NORMAL -- Unit 5 students will have their feet on the floors and books on their desks at two new elementary schools this fall.
Little more than two years after voters in the Normal-based district approved a $96.7 million referendum, children will start classes in two of three new schools, despite weather-related construction delays.
Construction at Benjamin and Cedar Ridge elementary schools in Bloomington is expected to be complete later this spring and be ready for students in August.
George L. Evans Junior High School, also in Bloomington, will be delayed until fall 2011.
"It's a big deal for me to be around on the first day of school to see the looks on their faces. It makes all the hard work worthwhile," said Richard Ach, senior project manager with Chicago-based Turner Construction Co.
Ach's regular reports to the school district about its three new schools, the addition to Sugar Creek Elementary School, and renovations have contained both good and bad news.
Renovations to the existing schools have moved along well, with most work done last summer.
This summer, Brigham and Colene Hoose elementary schools will be the last of nine elementary schools getting new windows, carpeting, Smart boards and renovations, said Superintendent Gary Niehaus.
The schedule for the new schools wasn't as smooth for the renovations.
The district became dozens of days behind in new school construction because of rain delays.
Wind also slammed the construction trailer at George L. Evans Junior High School site on U.S. 150 in Bloomington, soil problems added complications, and a contract dispute delayed geo-thermal work. Earlier, a good start prompted the district to consider opening the school before 2011, the date state in the referendum, but the delays pushed the opening back.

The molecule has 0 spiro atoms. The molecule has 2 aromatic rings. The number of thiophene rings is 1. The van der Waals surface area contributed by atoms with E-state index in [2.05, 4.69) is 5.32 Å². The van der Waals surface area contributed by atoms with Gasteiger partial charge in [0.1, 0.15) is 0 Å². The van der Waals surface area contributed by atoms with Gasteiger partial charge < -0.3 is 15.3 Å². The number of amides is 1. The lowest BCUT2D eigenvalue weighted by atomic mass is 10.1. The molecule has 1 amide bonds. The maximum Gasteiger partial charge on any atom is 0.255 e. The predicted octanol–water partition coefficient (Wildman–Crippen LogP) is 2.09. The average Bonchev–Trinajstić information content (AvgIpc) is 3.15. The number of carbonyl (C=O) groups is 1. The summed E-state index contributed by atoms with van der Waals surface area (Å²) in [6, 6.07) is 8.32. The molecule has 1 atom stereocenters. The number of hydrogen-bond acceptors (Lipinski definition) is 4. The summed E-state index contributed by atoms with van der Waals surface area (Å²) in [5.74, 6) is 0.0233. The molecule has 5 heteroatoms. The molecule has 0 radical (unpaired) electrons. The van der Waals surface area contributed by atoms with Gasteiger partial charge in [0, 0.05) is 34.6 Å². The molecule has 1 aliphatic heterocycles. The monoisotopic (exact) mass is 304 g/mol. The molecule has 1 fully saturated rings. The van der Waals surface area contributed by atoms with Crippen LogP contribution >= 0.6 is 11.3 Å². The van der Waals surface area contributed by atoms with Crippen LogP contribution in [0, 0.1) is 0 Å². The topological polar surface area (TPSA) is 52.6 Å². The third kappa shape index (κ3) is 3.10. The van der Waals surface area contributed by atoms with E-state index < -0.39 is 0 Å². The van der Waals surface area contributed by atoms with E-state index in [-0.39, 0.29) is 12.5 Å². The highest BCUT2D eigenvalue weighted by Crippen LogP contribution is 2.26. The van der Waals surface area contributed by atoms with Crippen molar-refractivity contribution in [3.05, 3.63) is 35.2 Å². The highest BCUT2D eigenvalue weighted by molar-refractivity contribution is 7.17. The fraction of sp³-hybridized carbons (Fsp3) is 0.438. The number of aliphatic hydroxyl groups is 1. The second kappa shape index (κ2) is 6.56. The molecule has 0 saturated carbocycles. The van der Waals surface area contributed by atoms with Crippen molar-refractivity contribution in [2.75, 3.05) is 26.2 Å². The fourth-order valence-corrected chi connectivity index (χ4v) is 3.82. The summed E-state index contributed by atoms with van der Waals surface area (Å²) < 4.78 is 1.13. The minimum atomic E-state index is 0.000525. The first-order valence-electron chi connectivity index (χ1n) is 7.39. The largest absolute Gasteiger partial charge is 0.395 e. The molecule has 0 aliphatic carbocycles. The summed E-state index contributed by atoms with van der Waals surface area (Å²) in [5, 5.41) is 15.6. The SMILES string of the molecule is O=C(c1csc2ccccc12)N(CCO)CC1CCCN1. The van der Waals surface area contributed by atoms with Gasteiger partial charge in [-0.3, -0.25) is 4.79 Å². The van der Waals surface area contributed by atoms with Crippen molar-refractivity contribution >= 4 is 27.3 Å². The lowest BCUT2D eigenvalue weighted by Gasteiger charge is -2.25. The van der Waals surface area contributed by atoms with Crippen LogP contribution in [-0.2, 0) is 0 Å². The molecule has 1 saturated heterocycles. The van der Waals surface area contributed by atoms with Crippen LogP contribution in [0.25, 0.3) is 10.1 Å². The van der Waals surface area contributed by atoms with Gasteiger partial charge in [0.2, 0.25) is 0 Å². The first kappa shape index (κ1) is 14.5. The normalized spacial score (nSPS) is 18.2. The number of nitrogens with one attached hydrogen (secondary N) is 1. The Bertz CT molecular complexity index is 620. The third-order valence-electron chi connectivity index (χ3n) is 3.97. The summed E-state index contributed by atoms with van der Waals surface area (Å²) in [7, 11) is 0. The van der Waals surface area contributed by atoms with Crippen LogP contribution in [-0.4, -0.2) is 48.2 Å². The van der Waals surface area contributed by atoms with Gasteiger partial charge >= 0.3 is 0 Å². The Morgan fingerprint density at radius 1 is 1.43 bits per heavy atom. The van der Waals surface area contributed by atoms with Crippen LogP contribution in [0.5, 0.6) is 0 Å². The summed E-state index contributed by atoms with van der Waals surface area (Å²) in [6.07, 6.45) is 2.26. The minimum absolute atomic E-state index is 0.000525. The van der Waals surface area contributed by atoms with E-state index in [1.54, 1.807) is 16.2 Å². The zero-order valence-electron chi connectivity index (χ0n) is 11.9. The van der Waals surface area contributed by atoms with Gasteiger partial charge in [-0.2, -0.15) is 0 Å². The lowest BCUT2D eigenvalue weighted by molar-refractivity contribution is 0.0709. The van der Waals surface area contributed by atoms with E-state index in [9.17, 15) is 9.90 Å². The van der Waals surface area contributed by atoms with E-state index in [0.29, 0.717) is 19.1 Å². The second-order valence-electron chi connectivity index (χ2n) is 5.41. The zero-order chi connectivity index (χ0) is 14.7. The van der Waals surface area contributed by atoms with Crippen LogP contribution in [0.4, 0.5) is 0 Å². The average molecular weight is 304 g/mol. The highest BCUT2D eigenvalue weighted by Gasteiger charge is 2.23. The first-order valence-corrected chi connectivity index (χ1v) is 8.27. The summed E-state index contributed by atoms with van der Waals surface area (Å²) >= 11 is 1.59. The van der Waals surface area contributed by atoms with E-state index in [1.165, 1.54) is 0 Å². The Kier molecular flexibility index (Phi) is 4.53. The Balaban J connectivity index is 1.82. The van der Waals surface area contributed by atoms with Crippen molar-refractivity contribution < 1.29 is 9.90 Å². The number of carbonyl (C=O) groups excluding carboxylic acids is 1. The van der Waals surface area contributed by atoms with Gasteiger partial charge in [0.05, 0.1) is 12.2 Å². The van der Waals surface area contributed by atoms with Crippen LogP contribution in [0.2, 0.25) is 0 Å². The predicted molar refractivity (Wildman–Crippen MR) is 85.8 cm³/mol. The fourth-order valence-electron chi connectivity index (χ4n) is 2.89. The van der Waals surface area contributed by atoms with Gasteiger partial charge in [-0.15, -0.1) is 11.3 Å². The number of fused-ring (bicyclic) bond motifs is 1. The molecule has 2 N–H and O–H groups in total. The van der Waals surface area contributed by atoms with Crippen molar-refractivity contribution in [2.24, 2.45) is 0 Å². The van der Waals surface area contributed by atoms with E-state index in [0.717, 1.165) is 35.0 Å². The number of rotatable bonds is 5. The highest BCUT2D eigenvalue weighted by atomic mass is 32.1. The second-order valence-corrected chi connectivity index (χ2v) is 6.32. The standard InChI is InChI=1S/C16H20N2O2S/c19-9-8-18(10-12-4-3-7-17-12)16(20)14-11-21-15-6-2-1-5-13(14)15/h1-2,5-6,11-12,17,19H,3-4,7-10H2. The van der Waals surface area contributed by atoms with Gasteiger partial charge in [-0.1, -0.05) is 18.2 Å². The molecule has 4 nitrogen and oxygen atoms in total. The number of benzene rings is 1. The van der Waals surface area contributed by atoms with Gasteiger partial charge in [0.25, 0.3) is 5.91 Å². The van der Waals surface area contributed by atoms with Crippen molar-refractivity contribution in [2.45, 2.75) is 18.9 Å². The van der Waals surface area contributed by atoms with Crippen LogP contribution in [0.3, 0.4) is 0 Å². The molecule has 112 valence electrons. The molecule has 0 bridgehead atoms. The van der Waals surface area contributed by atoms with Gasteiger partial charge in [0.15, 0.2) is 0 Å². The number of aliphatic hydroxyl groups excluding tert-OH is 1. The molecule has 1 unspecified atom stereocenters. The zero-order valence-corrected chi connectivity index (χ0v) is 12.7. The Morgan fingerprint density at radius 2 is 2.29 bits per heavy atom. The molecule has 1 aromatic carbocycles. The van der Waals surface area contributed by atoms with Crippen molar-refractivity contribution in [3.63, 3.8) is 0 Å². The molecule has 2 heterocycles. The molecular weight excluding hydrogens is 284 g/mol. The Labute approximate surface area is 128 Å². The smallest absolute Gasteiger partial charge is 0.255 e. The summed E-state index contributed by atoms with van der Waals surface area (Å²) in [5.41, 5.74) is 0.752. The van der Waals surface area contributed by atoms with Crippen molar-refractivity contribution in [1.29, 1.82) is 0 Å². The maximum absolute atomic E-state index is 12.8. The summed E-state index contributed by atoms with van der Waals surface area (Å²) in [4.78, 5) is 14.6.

On the other hand, the district got good news last spring that it was $13 million under budget for the referendum construction projections.
Much of the savings came from competitive bids during the recession and good timing in selling bonds.
"Yes the $13 million is real money," Niehaus reassured.
The board allocated a portion for upgrades to gym and hallway floors, better windows and the purchase of emergency generators.
Some board members said they would like to see the savings returned to taxpayers. But referendum funds legally can't be switched to other budget areas where there are deep shortfalls, so the board will discuss what to do with any additional money.
Meanwhile, the district, like others across Illinois, has struggled with missing and late state payments. The state owed the district more than $5.5 million in February.
Unit 5 also tackled $3.3 million in errors found by auditors in the 2008-2009 budget.
To correct this problem, primarily caused by overspending on salaries and benefits, the district is holding line on its spending this year and trimming costs in 2010-2011.
Martin Getty, the district's interim chief financial officer, estimates expenditures in the education fund will be $93.5 million this year, creating a deficit.
The fund, which pays salaries and benefits, is the school district's largest.
In order to balance the budget in 2010-2011, Unit 5 has proposed cutting $7.5 million from the education fund.
When budget reductions have to be made, jobs are in jeopardy. Last month, Niehaus estimated about 40 jobs could be lost -- including teachers, administrators, teaching assistants and secretaries -- in the upcoming school year.
In March, Unit 5 school board gave reduction in force notices to about 220 teachers and teaching assistants in the district, as a result of the statewide financial crisis. Some of those teachers and teaching assistants may be rehired later this year once the state budget and funding is more certain.